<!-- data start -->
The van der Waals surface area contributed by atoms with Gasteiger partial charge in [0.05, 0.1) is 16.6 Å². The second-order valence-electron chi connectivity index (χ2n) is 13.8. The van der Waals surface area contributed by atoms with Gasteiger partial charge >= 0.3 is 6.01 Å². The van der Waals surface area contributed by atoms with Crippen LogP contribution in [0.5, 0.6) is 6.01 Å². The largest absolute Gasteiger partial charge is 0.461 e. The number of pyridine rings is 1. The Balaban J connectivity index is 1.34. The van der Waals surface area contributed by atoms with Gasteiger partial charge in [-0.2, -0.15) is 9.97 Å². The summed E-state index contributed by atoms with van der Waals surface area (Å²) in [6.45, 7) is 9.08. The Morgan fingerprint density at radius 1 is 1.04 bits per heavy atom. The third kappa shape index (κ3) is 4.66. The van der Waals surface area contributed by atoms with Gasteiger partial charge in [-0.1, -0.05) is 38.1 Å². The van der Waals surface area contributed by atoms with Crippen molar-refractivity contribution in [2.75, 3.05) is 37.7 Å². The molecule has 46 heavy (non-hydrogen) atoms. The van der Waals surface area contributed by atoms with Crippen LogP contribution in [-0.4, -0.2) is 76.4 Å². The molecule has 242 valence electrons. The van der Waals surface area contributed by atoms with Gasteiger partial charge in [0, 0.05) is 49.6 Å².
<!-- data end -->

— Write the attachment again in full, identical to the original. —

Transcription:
The van der Waals surface area contributed by atoms with Gasteiger partial charge in [0.05, 0.1) is 16.6 Å². The second-order valence-electron chi connectivity index (χ2n) is 13.8. The van der Waals surface area contributed by atoms with Gasteiger partial charge >= 0.3 is 6.01 Å². The van der Waals surface area contributed by atoms with Crippen LogP contribution in [0.5, 0.6) is 6.01 Å². The largest absolute Gasteiger partial charge is 0.461 e. The number of pyridine rings is 1. The Balaban J connectivity index is 1.34. The van der Waals surface area contributed by atoms with Gasteiger partial charge in [-0.2, -0.15) is 9.97 Å². The summed E-state index contributed by atoms with van der Waals surface area (Å²) in [6.45, 7) is 9.08. The Morgan fingerprint density at radius 1 is 1.04 bits per heavy atom. The third kappa shape index (κ3) is 4.66. The van der Waals surface area contributed by atoms with Gasteiger partial charge in [-0.1, -0.05) is 38.1 Å². The van der Waals surface area contributed by atoms with Crippen molar-refractivity contribution in [2.75, 3.05) is 37.7 Å². The molecule has 46 heavy (non-hydrogen) atoms. The van der Waals surface area contributed by atoms with Crippen LogP contribution in [-0.4, -0.2) is 76.4 Å². The molecule has 242 valence electrons. The van der Waals surface area contributed by atoms with Gasteiger partial charge in [0, 0.05) is 49.6 Å².